Flora Hammond, M.D. U.S. Dept. of Health & Human Services New Brain Research in Aggression and Irritability Network (BRAIN): Building Evidence-Based Approaches to Managing Traumatic Brain Injury 4/1/2015 9/30/2015 $427,500
    Gregory S. Montgomery, M.D. Seattle Child Res. Inst. New A Two-Part Multicenter Prospective Longitudinal Study of CFTR-Dependent Disease Profiling In Cystic Fibrosis (PROSPECT) 7/1/2014 12/31/2017 $72,241
    Heather A. Hundley, Ph.D. American Cancer Society New Mechanisms regulating RNA editing at specific sites in the transcriptome 7/1/2015 6/30/2016 $189,600
    James M. Croop, M.D., Ph.D. Children's Hospital Philadelphia New ADVL1412, A Phase 1/2 Study of Nivolumab in Children, Adolescents and Young Adults with Recurrent or Refractory Solid Tumors as a Single Agent and in Combination with Ipilimumab 6/5/2015 6/30/2019 $68,000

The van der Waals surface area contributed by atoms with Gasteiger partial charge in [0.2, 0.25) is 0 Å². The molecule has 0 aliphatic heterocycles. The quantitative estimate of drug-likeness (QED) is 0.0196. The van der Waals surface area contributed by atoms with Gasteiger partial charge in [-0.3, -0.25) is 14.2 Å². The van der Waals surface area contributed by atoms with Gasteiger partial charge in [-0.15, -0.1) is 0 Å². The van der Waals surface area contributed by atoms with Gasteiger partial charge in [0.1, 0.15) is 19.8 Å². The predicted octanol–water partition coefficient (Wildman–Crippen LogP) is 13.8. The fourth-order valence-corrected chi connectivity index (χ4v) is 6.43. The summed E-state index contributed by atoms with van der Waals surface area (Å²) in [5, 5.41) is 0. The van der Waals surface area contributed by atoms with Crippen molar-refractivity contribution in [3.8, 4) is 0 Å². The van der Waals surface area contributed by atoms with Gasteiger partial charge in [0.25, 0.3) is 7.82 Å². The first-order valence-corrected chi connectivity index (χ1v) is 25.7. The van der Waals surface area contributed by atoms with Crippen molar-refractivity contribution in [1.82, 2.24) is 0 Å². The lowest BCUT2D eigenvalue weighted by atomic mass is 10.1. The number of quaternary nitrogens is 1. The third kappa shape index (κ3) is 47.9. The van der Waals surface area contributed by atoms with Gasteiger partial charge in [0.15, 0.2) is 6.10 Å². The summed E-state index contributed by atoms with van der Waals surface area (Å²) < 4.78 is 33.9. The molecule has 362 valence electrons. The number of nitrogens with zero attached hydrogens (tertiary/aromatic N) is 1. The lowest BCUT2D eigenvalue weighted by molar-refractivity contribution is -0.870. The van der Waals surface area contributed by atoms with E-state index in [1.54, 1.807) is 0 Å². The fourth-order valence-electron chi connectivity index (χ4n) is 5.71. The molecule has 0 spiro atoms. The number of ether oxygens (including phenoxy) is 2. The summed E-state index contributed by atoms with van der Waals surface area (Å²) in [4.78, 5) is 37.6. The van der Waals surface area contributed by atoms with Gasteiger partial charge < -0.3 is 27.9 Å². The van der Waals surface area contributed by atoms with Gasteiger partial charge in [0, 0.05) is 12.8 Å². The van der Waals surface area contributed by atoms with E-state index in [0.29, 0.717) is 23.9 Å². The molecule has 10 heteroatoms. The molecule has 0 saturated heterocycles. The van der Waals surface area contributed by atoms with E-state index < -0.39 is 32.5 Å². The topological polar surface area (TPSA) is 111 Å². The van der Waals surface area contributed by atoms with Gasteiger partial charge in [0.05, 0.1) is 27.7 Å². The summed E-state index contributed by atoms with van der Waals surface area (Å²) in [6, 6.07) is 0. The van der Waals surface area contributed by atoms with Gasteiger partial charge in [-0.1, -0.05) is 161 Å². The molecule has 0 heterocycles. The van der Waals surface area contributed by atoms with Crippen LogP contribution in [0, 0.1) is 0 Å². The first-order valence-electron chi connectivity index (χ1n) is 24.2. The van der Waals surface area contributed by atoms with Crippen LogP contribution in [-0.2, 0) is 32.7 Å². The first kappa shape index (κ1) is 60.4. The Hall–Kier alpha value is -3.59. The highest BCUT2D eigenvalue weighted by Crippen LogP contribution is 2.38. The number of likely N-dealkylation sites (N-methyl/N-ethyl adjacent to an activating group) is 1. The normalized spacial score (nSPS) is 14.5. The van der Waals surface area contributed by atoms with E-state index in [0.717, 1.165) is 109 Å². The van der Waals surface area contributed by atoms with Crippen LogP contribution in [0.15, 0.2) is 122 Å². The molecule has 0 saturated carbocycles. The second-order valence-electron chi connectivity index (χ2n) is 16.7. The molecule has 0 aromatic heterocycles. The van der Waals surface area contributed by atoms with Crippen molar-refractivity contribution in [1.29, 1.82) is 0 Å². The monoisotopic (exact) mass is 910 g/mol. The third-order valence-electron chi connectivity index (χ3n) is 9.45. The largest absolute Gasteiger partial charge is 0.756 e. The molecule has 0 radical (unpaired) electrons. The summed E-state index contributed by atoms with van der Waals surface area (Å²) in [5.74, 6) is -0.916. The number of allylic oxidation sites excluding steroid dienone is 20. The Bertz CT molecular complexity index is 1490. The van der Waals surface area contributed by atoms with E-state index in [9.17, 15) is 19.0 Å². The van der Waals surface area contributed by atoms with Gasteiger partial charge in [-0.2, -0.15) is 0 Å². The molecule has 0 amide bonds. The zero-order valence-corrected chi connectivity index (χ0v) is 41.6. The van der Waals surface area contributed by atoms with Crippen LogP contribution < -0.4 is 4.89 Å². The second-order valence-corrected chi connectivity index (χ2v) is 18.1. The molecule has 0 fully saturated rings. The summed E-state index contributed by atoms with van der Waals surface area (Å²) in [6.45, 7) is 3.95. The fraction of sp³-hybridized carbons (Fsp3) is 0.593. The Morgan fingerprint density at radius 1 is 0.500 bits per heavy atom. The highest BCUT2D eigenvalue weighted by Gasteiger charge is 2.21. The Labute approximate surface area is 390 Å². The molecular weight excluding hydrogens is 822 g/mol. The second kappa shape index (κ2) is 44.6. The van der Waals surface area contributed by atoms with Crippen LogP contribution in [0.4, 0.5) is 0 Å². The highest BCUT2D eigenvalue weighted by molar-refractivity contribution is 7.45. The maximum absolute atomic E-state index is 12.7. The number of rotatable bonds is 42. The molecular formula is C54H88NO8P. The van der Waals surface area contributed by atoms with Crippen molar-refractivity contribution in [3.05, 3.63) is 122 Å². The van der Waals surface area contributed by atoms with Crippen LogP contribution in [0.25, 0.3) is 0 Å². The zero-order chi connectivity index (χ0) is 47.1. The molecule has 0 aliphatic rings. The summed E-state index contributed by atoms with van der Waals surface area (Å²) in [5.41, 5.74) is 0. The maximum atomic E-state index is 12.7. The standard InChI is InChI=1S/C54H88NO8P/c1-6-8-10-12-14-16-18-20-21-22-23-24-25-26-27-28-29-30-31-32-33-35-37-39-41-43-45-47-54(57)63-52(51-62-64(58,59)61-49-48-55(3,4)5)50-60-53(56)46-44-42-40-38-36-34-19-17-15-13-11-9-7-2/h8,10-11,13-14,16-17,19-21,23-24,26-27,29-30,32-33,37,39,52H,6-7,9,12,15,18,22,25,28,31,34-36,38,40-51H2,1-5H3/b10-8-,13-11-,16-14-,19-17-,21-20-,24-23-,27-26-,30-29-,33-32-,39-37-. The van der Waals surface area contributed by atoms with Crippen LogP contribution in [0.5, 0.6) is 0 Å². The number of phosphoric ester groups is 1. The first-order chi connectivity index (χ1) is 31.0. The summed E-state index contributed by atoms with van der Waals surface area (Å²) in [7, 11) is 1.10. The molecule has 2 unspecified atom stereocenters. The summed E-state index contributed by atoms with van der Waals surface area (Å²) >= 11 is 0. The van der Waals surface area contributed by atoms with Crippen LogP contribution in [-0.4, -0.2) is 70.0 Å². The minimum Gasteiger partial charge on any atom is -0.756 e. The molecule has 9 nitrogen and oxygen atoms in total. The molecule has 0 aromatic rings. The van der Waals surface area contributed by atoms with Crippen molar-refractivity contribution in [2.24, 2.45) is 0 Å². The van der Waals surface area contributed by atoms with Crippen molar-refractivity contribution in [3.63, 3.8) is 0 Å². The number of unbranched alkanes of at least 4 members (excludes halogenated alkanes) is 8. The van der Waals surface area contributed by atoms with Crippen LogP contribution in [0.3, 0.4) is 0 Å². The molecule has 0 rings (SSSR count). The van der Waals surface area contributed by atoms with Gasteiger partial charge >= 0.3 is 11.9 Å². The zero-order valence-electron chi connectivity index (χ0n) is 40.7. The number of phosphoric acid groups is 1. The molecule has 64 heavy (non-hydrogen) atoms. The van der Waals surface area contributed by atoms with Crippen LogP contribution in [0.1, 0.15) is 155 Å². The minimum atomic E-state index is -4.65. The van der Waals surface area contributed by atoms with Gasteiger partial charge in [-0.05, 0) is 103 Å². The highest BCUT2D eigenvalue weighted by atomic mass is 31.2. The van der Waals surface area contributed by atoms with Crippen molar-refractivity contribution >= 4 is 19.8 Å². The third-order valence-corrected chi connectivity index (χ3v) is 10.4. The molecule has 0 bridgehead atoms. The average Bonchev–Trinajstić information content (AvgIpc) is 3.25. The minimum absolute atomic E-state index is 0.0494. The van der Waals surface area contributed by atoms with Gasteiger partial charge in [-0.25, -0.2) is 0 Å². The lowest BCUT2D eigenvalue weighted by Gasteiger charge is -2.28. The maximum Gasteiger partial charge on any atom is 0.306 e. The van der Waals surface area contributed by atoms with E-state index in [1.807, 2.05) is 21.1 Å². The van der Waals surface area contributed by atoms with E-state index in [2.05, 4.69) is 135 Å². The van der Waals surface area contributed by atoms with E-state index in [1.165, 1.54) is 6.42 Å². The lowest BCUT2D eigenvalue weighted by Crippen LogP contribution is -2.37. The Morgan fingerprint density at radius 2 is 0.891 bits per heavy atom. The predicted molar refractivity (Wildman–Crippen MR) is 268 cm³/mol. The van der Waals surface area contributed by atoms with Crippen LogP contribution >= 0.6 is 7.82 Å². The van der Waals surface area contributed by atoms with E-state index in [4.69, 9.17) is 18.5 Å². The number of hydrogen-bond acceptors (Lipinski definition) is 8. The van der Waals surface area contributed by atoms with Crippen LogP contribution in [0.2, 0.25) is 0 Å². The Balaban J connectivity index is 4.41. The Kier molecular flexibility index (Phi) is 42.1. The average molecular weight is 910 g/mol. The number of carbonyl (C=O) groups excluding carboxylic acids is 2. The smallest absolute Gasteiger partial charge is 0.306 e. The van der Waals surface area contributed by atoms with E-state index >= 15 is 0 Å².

Jason M. Organ, Ph.D. Showalter Trust New Enhancing skeletal mechanical properties in Osteogenesis Imperfecta 7/1/2015 6/30/2016 $60,000
    Jay L. Hess, M.D., Ph.D. National Institutes of Health-NCI New New Therapeutic Targets in AML 6/26/2015 7/31/2015 $163,784
    Jay L. Hess, M.D., Ph.D. Northwestern University New Targeting the HOXA9 Axis in Acute Leukemia 10/1/2014 9/30/2015 $180,000
    Jinhui Chen, M.D., Ph.D. Indiana State Dept. of Health New Pharmacological manipulation of adult-born hippocampal neurons to rescue memory in a mouse model of traumatic brain injury 7/1/2015 6/30/2017 $160,000
    Kathleen M. O'Neil, M.D. Children's Hospital Philadelphia New Urinary HER2 as a biomarker for lupus nephritis 10/1/2014 9/30/2015 $10,000